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An evergreen climber growing probably 10 to 15 ft high; young shoots slightly furnished with appressed hairs at first, becoming grey; winter buds downy. Leaves opposite, mostly narrowly obovate or oval, rounded and blunt at the apex, more or less tapered at the base, entire or slightly toothed, 1 to 31⁄2 in. long, 1⁄2 to 13⁄4 in. wide, shining green and quite glabrous; stalk 1⁄4 to 3⁄4 in. long, often with appressed hairs near the base. Flowers yellowish white, produced in terminal, broadly pyramidal panicles 11⁄2 to 31⁄2 in. high and wide; petals seven to ten to each flower, oblong, up to 3⁄16 in. long, blunt at the apex; stamens twenty to thirty, conspicuous; flower-stalks slender, sometimes downy. Bot. Mag., t. 9429.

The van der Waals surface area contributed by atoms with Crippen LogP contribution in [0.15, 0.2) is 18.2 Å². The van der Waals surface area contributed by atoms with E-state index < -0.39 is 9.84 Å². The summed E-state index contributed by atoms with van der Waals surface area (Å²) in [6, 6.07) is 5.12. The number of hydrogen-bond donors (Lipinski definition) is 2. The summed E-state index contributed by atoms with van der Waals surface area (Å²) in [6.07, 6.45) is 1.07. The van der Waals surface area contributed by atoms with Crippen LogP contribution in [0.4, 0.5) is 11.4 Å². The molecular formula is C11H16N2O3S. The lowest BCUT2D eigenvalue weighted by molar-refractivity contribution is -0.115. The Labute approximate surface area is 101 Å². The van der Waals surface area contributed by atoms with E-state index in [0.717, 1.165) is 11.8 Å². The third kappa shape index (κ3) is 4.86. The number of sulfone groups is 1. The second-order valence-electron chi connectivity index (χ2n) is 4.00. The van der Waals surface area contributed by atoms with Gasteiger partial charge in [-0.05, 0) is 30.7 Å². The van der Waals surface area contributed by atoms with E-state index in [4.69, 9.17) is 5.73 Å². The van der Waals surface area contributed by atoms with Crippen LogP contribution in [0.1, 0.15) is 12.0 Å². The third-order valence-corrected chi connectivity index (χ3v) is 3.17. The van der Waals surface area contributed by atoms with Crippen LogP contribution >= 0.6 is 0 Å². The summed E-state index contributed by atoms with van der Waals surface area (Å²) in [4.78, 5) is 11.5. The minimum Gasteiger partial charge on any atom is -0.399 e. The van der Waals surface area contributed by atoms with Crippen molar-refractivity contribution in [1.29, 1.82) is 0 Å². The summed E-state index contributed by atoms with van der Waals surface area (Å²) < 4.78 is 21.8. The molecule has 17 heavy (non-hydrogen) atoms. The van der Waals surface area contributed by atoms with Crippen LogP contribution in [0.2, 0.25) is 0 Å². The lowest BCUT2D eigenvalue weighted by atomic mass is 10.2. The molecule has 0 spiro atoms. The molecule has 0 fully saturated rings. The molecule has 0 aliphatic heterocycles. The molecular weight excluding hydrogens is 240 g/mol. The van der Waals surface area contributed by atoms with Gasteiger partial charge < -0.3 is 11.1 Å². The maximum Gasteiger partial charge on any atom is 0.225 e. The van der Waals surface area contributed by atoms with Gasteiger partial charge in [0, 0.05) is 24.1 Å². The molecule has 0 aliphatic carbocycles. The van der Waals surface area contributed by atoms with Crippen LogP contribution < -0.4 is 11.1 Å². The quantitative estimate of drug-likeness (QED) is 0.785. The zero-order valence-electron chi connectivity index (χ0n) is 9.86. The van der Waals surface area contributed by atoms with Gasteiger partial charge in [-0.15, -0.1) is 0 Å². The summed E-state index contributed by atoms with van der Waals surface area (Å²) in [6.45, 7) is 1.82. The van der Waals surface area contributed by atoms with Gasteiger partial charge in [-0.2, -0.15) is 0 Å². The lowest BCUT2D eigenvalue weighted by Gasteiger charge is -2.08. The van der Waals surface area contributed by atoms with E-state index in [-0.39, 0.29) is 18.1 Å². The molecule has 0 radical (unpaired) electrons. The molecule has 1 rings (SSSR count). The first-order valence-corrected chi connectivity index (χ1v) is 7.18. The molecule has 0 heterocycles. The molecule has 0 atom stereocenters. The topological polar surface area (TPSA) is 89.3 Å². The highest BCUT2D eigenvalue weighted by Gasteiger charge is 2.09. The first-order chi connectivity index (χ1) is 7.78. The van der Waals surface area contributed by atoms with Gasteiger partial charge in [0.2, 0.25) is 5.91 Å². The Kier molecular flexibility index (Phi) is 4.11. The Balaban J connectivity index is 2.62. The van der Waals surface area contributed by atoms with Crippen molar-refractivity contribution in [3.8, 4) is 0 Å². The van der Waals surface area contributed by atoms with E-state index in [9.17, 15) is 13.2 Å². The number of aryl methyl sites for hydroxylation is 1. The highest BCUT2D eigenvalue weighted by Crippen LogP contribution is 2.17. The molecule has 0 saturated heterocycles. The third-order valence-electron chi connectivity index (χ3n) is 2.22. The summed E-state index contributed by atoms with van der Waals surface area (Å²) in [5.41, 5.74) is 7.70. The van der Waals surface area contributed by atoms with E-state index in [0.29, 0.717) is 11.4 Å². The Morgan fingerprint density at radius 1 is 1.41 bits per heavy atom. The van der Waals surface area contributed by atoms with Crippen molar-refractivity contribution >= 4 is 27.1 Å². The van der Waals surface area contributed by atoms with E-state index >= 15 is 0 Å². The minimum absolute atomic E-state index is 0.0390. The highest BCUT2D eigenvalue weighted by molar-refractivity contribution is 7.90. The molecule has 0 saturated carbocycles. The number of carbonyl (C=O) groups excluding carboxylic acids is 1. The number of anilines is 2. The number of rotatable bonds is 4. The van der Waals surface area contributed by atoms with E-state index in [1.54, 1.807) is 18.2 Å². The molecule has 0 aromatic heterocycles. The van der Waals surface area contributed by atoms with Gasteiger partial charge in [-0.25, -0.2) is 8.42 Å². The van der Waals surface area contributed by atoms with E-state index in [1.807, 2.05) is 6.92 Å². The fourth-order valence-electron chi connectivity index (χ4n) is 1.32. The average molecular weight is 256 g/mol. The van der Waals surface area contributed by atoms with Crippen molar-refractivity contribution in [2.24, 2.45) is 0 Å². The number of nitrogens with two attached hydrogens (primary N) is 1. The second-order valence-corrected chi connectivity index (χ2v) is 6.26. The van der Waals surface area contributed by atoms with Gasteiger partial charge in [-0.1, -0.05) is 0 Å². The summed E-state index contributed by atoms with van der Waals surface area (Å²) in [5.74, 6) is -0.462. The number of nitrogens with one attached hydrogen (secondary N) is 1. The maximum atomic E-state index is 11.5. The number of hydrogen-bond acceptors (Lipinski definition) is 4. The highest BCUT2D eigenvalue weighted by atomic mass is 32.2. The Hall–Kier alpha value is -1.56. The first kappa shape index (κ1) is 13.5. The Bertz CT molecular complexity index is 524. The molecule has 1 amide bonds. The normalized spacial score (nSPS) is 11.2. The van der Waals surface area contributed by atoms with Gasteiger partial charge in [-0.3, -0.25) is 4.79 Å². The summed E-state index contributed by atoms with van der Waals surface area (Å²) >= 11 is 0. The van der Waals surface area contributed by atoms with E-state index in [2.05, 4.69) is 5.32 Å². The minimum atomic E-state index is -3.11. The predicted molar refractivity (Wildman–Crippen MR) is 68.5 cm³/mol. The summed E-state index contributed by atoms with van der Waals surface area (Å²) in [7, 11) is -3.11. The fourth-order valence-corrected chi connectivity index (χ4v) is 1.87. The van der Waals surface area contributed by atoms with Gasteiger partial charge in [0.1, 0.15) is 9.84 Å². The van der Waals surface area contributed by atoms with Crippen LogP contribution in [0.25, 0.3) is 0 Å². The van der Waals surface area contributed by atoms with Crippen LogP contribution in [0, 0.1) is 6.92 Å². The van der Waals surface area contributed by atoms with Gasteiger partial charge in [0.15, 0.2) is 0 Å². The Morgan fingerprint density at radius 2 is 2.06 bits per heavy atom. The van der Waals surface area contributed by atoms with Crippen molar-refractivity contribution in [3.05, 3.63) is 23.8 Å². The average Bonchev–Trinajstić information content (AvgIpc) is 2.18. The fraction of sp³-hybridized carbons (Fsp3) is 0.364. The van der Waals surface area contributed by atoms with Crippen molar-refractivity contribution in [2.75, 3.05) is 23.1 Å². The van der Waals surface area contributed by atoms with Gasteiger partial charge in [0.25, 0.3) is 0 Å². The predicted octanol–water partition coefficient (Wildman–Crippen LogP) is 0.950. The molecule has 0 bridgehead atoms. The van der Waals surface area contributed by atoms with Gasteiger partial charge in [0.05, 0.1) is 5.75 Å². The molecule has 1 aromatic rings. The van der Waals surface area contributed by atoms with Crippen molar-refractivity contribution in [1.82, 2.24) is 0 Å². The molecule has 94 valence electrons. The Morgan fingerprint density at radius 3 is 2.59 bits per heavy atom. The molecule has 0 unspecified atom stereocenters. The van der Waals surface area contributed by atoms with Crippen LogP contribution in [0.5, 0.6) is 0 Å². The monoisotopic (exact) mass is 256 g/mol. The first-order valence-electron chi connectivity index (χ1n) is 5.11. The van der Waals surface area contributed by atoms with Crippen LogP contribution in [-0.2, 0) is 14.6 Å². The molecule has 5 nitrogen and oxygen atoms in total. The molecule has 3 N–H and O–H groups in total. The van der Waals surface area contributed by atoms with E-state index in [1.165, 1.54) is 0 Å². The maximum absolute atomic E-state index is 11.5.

Native of Central China; discovered in the Ichang Gorge by Henry; introduced by Wilson in 1908. It is interesting as a Chinese representative of a genus only known previously by D. barbara, a native of eastern N. America. According to Wilson it is often found growing over rocks. The best plant I have seen was growing on a wall in the garden of the late Sir Stuart Samuel at Chelwood Vachery, near Nutley, in Sussex. It clung to the wall with a close mat of branches and in late May was sprinkled with a few flower-panicles (this plant no longer exists). Henry described it as a ‘creeper hanging down from the walls of cliffs with beautiful clusters of fragrant white flowers’, which, judging by cultivated plants, is a flattering description. The blossoms are faintly scented. It succeeds well on a south wall at Kew and in the walled garden at Wakehurst Place, Sussex.